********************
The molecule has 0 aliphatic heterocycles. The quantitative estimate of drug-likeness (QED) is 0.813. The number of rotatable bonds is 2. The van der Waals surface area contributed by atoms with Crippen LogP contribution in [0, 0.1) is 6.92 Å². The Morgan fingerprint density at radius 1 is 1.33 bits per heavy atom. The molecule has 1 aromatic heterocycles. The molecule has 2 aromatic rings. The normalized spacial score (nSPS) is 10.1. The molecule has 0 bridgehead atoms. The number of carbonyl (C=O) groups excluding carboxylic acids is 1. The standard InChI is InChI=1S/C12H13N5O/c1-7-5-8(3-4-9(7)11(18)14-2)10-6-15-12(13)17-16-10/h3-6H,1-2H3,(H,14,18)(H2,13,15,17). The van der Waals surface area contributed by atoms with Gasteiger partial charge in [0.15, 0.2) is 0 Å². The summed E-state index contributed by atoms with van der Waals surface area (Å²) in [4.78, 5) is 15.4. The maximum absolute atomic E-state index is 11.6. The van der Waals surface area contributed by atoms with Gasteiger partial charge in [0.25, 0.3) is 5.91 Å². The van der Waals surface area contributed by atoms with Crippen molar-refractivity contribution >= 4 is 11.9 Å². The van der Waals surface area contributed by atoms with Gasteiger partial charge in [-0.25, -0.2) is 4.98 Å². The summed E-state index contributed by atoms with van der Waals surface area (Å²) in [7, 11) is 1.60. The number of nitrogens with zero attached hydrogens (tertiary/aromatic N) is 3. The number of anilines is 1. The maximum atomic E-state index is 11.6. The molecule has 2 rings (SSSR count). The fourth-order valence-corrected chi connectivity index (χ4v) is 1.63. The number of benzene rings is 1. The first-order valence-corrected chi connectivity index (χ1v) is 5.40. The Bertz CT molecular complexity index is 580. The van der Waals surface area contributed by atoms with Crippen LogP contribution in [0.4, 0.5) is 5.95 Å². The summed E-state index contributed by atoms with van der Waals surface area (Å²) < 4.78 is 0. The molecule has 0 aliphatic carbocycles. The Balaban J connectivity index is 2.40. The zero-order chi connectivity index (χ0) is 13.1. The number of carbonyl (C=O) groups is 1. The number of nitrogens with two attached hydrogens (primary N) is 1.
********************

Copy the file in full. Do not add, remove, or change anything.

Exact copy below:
The molecule has 0 aliphatic heterocycles. The quantitative estimate of drug-likeness (QED) is 0.813. The number of rotatable bonds is 2. The van der Waals surface area contributed by atoms with Crippen LogP contribution in [0, 0.1) is 6.92 Å². The Morgan fingerprint density at radius 1 is 1.33 bits per heavy atom. The molecule has 1 aromatic heterocycles. The molecule has 2 aromatic rings. The normalized spacial score (nSPS) is 10.1. The molecule has 0 bridgehead atoms. The number of carbonyl (C=O) groups excluding carboxylic acids is 1. The standard InChI is InChI=1S/C12H13N5O/c1-7-5-8(3-4-9(7)11(18)14-2)10-6-15-12(13)17-16-10/h3-6H,1-2H3,(H,14,18)(H2,13,15,17). The van der Waals surface area contributed by atoms with Gasteiger partial charge in [0.15, 0.2) is 0 Å². The summed E-state index contributed by atoms with van der Waals surface area (Å²) in [4.78, 5) is 15.4. The maximum absolute atomic E-state index is 11.6. The van der Waals surface area contributed by atoms with Gasteiger partial charge in [0.25, 0.3) is 5.91 Å². The van der Waals surface area contributed by atoms with Crippen molar-refractivity contribution >= 4 is 11.9 Å². The van der Waals surface area contributed by atoms with Gasteiger partial charge in [-0.25, -0.2) is 4.98 Å². The summed E-state index contributed by atoms with van der Waals surface area (Å²) in [7, 11) is 1.60. The number of nitrogens with zero attached hydrogens (tertiary/aromatic N) is 3. The number of anilines is 1. The maximum atomic E-state index is 11.6. The molecule has 2 rings (SSSR count). The fourth-order valence-corrected chi connectivity index (χ4v) is 1.63. The number of benzene rings is 1. The first-order valence-corrected chi connectivity index (χ1v) is 5.40. The Bertz CT molecular complexity index is 580. The van der Waals surface area contributed by atoms with Crippen LogP contribution in [0.4, 0.5) is 5.95 Å². The summed E-state index contributed by atoms with van der Waals surface area (Å²) < 4.78 is 0. The molecule has 0 aliphatic carbocycles. The Balaban J connectivity index is 2.40. The zero-order chi connectivity index (χ0) is 13.1. The number of carbonyl (C=O) groups is 1. The number of nitrogens with two attached hydrogens (primary N) is 1.